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Mar 11, 2008 02:39 PM

Using A Fire Extinguisher

Never in my life did I think I would ever need to use a fire extinguisher, luckily my boyfriend had the foresight to make sure our kitchen was well equipped, just in case. In the last two months I've had to use one twice. First on our toaster oven over a piece of toast. This morning, much to my dismay a cardboard pizza box was left in oven and I unknowingly turned on the oven to make my breakfast. I smelled smoke a few minutes in, turned off the oven and grabbed the extinguisher. Now I need to figure out if there is a certain way I need to clean up the powder residue left over from my breakfast mishap. Has anyone else ever had to use a fire extinguisher in their kitchen? Does anyone else keep one in their kitchen and my most pressing question, is my oven ruined now? Chowhounds...

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  1. Halogen from fire extinguishers is highly corrosive to metal. Clean it thouroughly a fast as possible. As for how to clean it and make your oven safe for food, I don't have the answer. I just know that powder residue will attack and corrode metal, electrical connections and other things.

    2 Replies
    1. re: Paul Weller

      highly unlikely that any home use fire extinguisher is charged with halogen -- an inert gas.

      Even less likely that a home fire extinguisher is charged with Halon, a ozone depleting reactive gas that was popular to protect computer centers and electrical equipement.

      Most fire extinguishers sold for home kitchens are charged with CO2 and a combination of bicarbonates -- essentailly baking soda.That will pose no risk to your oven.

      If you had a general purpose "dry chemical" fire extinguisher it is most likely charged with CO2 and monoammonium phosphate. This is a generally a safe chemical, though it is messy. Vacuum it up. Wash the area with plain water (it should dissovle). It may discolor copper. Your stove should be fine.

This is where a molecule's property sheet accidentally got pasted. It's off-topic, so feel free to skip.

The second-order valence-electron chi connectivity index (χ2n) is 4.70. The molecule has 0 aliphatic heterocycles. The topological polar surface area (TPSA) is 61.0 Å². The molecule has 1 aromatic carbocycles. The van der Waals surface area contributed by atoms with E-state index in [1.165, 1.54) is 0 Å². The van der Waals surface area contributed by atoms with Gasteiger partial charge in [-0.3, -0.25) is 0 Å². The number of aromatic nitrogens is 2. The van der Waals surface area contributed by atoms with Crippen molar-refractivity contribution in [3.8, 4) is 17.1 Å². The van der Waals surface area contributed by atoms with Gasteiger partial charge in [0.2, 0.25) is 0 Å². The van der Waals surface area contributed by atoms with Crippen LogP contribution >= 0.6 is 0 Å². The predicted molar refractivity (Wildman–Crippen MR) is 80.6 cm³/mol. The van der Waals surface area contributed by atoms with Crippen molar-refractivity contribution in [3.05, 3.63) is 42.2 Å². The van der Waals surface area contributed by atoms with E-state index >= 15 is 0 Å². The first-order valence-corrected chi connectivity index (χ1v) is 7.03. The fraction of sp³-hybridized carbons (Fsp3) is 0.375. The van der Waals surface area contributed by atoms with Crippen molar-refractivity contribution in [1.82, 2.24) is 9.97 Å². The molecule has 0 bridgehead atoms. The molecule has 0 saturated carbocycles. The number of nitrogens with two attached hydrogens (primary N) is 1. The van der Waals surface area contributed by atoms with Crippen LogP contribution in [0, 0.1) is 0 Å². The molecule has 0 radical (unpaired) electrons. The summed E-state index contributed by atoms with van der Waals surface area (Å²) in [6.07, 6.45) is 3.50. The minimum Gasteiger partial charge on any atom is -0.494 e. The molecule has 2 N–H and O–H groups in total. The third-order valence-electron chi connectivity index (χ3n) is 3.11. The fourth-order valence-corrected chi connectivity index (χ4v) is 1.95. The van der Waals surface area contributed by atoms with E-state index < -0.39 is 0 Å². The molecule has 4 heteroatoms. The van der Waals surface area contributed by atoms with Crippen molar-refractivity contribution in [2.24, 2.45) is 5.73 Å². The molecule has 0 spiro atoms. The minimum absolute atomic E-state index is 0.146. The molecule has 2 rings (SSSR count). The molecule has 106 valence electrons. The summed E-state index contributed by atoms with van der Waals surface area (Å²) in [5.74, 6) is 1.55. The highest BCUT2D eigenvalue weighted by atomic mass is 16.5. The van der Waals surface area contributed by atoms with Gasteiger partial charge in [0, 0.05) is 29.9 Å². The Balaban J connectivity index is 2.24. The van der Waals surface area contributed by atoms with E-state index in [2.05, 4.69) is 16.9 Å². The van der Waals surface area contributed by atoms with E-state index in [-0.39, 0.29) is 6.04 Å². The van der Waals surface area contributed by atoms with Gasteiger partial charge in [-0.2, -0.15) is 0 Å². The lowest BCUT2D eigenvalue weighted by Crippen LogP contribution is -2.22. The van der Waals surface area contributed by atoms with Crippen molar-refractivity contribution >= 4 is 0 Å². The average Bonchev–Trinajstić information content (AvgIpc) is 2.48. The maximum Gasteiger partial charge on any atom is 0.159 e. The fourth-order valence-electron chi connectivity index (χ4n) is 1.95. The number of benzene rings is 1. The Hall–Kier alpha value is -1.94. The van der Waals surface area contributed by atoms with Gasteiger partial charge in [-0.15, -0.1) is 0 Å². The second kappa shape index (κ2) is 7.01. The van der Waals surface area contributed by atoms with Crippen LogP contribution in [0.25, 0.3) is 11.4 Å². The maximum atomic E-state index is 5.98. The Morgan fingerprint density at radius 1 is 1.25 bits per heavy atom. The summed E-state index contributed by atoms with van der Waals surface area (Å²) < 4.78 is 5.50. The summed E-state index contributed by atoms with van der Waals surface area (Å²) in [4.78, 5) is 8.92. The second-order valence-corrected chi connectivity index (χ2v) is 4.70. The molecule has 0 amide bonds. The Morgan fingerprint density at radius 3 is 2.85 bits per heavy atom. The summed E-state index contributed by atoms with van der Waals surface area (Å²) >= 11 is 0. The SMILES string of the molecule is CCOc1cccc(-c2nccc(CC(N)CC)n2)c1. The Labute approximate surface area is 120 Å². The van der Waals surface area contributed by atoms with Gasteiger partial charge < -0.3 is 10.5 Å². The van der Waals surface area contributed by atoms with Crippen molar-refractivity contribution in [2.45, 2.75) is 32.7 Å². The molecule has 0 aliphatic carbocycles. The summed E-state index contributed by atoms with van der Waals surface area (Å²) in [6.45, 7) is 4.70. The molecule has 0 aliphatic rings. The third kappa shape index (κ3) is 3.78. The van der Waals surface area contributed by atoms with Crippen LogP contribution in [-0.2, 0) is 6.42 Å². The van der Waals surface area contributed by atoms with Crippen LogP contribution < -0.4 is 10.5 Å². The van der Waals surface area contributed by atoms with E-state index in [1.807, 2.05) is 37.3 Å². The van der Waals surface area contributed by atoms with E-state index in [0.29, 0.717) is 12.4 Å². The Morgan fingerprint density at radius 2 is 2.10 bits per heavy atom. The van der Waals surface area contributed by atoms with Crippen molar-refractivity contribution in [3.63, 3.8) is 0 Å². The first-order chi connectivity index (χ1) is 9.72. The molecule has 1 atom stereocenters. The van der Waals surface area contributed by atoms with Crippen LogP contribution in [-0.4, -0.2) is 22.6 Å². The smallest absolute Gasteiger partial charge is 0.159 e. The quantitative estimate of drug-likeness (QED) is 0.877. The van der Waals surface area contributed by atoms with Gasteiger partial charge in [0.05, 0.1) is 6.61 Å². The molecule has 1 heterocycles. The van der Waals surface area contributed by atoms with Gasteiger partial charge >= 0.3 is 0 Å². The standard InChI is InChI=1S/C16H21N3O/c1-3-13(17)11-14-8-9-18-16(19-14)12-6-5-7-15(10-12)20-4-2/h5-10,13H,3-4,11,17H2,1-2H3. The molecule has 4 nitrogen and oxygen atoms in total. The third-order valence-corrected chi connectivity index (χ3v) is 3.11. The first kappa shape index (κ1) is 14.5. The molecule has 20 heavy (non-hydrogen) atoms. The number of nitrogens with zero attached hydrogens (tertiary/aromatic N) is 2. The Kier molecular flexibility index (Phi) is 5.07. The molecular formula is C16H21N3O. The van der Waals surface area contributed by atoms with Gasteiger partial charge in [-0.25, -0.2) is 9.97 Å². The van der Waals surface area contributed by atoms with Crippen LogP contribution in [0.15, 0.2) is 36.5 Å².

1. re: renov8r


        Any slight damage or mess caused by the typical fire extinguisher is minimal compared to a kitchen or grease fire.

    2. Call your fire department. I'd hope someone there would know!

      1. You most likely used a dry chemical extinguisher. First, check the type of fire extinguisher. This will be listed very clearly. It is most likely ABC or BC. If you used a traditional ABC dry chemical extinguisher, it tends to make quite a mess. Supposedly, the BC chemical extinguishers are easier to clean up. If you call your fire department, tell them the extinguisher type and that you used it on hot appliances in your kitchen. Here is some more info:

        1. Thanks Chowhounds. You guys are pretty darn handy. Latter that day I did call our local fire department. He said to just vacuum it up and use a damp sponge to clean up the rest of the powder. I used the oven again last night, everything seemed fine. The only problem is that it still smells like I've been smoking a ham in my house but I've been keeping the windows open, luckily we live in San Diego!

          2 Replies
          1. re: RebJaeBoe

            Oddly, the pizza box forgotten in the oven is precisely what I just went through last night. I'm wondering, though, whether your extinguisher was based on mono ammonium phosphate or sodium bicarbonate? The links I've been reading suggest the latter is an easier and less problematic clean-up. Mine is the former (mono ammonium phosphate) and it would be somewhat reassuring if it turned out that's what yours was as well.

            (Mainly, I'm wondering, if mono ammonium phosphate is "mildly corrosive if moisture is present", how I'm supposed to scrub/flush it out.)

            1. re: theonetruebix

              I know your question was months ago - sorry for just now realizing it. I'm hoping that maybe this can help future pizza box burners. I'm not 100% sure but I think the extinguisher was the mono ammonium phosphate variety, it was dry. I cleaned up everything first with a damp sponge and then after some scrubbing I turned on the self-cleaner. The oven looks as good as new and works perfectly. No problems with corrosion. I hope that helps.

          2. Of course we keep one in the kitchen -- along with a large, opened box of baking soda slipped into a ziploc bag. And yes, I have had to use it, when dinner caught fire under the broiler.

            Make sure that you have an extinguisher designed for grease fires. And for those who have never had to use one -- you only have one, direct and short shot to the fire -- it is not like those large extinguishers you see people use on television, where they can wave it back and forth. That, to me, was the biggest surprise.